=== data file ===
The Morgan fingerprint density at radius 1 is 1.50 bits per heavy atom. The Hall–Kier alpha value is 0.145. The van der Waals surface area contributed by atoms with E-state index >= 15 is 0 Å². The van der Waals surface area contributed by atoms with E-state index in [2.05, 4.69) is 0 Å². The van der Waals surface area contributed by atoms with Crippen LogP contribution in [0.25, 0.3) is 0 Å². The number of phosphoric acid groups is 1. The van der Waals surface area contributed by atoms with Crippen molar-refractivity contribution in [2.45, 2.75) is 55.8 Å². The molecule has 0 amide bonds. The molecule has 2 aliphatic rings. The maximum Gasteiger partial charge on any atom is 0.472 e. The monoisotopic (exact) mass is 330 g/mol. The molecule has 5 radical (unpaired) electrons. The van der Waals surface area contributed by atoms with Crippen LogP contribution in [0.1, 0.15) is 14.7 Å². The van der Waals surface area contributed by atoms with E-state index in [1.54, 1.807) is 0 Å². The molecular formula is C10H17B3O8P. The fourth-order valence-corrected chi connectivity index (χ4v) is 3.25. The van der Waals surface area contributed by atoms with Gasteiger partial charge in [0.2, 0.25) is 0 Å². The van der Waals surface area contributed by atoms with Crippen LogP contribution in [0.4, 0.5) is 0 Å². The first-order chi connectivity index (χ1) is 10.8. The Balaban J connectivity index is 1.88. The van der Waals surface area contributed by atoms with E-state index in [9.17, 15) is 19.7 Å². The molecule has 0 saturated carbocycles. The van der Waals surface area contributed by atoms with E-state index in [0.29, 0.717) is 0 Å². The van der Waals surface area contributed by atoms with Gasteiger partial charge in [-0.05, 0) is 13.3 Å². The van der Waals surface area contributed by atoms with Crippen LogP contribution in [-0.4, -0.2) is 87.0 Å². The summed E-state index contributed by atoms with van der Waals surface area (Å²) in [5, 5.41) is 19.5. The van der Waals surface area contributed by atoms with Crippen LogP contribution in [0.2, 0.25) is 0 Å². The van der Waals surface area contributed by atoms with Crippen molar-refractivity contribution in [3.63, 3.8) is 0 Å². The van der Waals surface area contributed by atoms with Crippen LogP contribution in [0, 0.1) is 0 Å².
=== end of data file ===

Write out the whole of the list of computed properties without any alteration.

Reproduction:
The Morgan fingerprint density at radius 1 is 1.50 bits per heavy atom. The Hall–Kier alpha value is 0.145. The van der Waals surface area contributed by atoms with E-state index >= 15 is 0 Å². The van der Waals surface area contributed by atoms with E-state index in [2.05, 4.69) is 0 Å². The van der Waals surface area contributed by atoms with Crippen LogP contribution in [0.25, 0.3) is 0 Å². The number of phosphoric acid groups is 1. The van der Waals surface area contributed by atoms with Crippen molar-refractivity contribution in [2.45, 2.75) is 55.8 Å². The molecule has 0 amide bonds. The molecule has 2 aliphatic rings. The maximum Gasteiger partial charge on any atom is 0.472 e. The monoisotopic (exact) mass is 330 g/mol. The molecule has 5 radical (unpaired) electrons. The van der Waals surface area contributed by atoms with Crippen LogP contribution in [0.1, 0.15) is 14.7 Å². The van der Waals surface area contributed by atoms with E-state index in [1.54, 1.807) is 0 Å². The molecular formula is C10H17B3O8P. The fourth-order valence-corrected chi connectivity index (χ4v) is 3.25. The van der Waals surface area contributed by atoms with Gasteiger partial charge in [0.2, 0.25) is 0 Å². The van der Waals surface area contributed by atoms with Crippen LogP contribution in [0.4, 0.5) is 0 Å². The first-order chi connectivity index (χ1) is 10.8. The Balaban J connectivity index is 1.88. The van der Waals surface area contributed by atoms with E-state index in [9.17, 15) is 19.7 Å². The molecule has 0 saturated carbocycles. The van der Waals surface area contributed by atoms with E-state index in [0.29, 0.717) is 0 Å². The van der Waals surface area contributed by atoms with Gasteiger partial charge in [-0.05, 0) is 13.3 Å². The van der Waals surface area contributed by atoms with Crippen LogP contribution in [-0.4, -0.2) is 87.0 Å². The summed E-state index contributed by atoms with van der Waals surface area (Å²) in [5, 5.41) is 19.5. The van der Waals surface area contributed by atoms with Crippen LogP contribution in [0.2, 0.25) is 0 Å². The van der Waals surface area contributed by atoms with Crippen molar-refractivity contribution in [3.63, 3.8) is 0 Å². The van der Waals surface area contributed by atoms with Crippen LogP contribution in [0, 0.1) is 0 Å².